“My home life was chaotic and at times dangerous, but the stage, I found, from the moment I stepped onto it, was the safest place I had ever been,” Stewart said about his life growing up in a poor area in England. “This was for a number of reasons, none of which I knew at the time, but of course because of high class extensive therapy in Los Angeles, I know now what was going on.”
“In a play, there is a beginning, a middle, and an end. It is planned out, and rehearsed,” Stewart went on. “There is no chaos. There are not any surprises. It is all known and predictable. Also, on stage, I was not being Patrick Stewart, of whom I didn’t have a particularly high opinion. I was someone else. I so much more enjoyed being someone else than being Patrick Stewart. It’s something of a confession, but I have to say, I still feel the same way about what I do.”
The cinema was also a place for Stewart to escape, when he was young. “The houselights would come up and it was over, and I had to quickly struggle to wipe away my tears before I got up and went into the street. I didn’t want to go back there.”
The movie that changed his life was On the Waterfront (1954), which portrayed poverty much like that he grew up in.
“I didn’t know people made movies about me or families like mine. The world that those poor people in those tenements inhabited in On the Waterfront was not very far from my world. That’s when I had the enlightenment that cinema can also be about a world that is not fantasy, that is real and dark and painful and troubling. That was an important night in my life.”
Stewart finished with a plea to the audience to learn from the mistakes he made in his career by being too afraid to fail.
“I was actually hiding for years and years, hiding because I was either afraid or didn’t believe that I had anything personal to contribute. I always listened to everybody else,” Stewart confessed.
Stewart only stopped being afraid of failure 15-20 years ago, he said.
“Now, I am so fascinated by acting as a process of inner revelation, of the emotions and feelings being my own. I’m excited about anything that anybody asks me to do, because I can explore even further this personal, private, inner life, which I can share.”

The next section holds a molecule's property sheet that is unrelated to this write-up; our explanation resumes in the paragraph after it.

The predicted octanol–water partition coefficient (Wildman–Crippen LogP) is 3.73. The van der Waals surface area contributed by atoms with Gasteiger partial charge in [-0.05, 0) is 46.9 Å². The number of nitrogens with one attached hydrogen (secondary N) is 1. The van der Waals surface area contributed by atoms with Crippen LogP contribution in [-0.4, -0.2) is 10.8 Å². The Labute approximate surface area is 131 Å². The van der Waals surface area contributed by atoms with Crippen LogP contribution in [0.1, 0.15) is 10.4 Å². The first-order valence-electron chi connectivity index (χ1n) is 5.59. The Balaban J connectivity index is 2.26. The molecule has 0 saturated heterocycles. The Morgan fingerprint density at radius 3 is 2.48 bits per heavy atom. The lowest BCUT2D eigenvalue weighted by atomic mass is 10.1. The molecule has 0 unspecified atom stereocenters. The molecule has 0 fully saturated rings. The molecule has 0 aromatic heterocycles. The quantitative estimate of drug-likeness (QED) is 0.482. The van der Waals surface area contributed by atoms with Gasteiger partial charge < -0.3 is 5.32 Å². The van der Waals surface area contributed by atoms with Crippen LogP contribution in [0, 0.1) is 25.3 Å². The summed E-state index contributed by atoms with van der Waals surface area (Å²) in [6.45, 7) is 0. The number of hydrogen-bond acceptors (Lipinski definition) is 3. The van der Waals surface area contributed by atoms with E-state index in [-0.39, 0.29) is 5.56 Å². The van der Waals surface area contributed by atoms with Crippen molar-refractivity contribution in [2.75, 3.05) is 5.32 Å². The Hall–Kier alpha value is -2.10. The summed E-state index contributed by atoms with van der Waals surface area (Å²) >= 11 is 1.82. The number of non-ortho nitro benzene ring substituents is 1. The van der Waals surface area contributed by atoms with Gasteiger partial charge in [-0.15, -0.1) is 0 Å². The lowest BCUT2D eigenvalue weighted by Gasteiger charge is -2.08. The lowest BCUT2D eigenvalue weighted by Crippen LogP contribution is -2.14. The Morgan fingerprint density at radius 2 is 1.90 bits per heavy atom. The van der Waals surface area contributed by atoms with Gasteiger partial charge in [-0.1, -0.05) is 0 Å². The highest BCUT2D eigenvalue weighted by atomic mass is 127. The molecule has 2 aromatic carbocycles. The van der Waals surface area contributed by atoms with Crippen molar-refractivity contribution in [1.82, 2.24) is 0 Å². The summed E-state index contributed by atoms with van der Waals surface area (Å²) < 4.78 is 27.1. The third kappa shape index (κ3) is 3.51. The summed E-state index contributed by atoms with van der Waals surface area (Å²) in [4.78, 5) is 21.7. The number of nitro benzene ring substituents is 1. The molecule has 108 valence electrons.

Alaska man discovers 50-year-old message in bottle from Russian Navy

Updated 19 August 2019

Alaska man discovers 50-year-old message in bottle from Russian Navy

  • Then Russian Navy Capt. Anatolii Prokofievich Botsanenko wrote the letter when he was a 36-year-old aboard the Sulak
ANCHORAGE, Alaska: A man discovered a 50-year-old letter in a bottle from the Russian Navy on the shores of western Alaska.
Tyler Ivanoff found the handwritten Russian letter early this month while gathering firewood near Shishmaref about 600 miles (966 kilometers) northwest of Anchorage, television station KTUU reported.
“I was just looking for firewood when I found the bottle,” Tyler Ivanoff said. “When I found the bottle, I had to use a screwdriver to get the message out.”
Ivanoff shared his discovery on Facebook where Russian speakers translated the message to be a greeting from a Cold War Russian sailor dated June 20, 1969. The message included an address and a request for a response from the person who finds it.
Reporters from the state-owned Russian media network, Russia-1, tracked down the original writer, Capt. Anatolii Prokofievich Botsanenko, KTUU reported.
He was skeptical he wrote the note until he saw his signature on the bottom.
“There — exactly!” he exclaimed.
The message was sent while the then 36-year-old was aboard the Sulak, Botsanenko said. Botsanenko shed tears when the Russian television reporter told him the Sulak was sold for scrap in the 1990s.
Botsanenko also showed the reporter some souvenirs from his time on the ship, including the autograph of the wife of a famous Russian spy and Japanese liquor bottles, the latter kept over his wife’s protests.
Ivanoff’s discovery of the bottle was first reported by Nome radio station KNOM.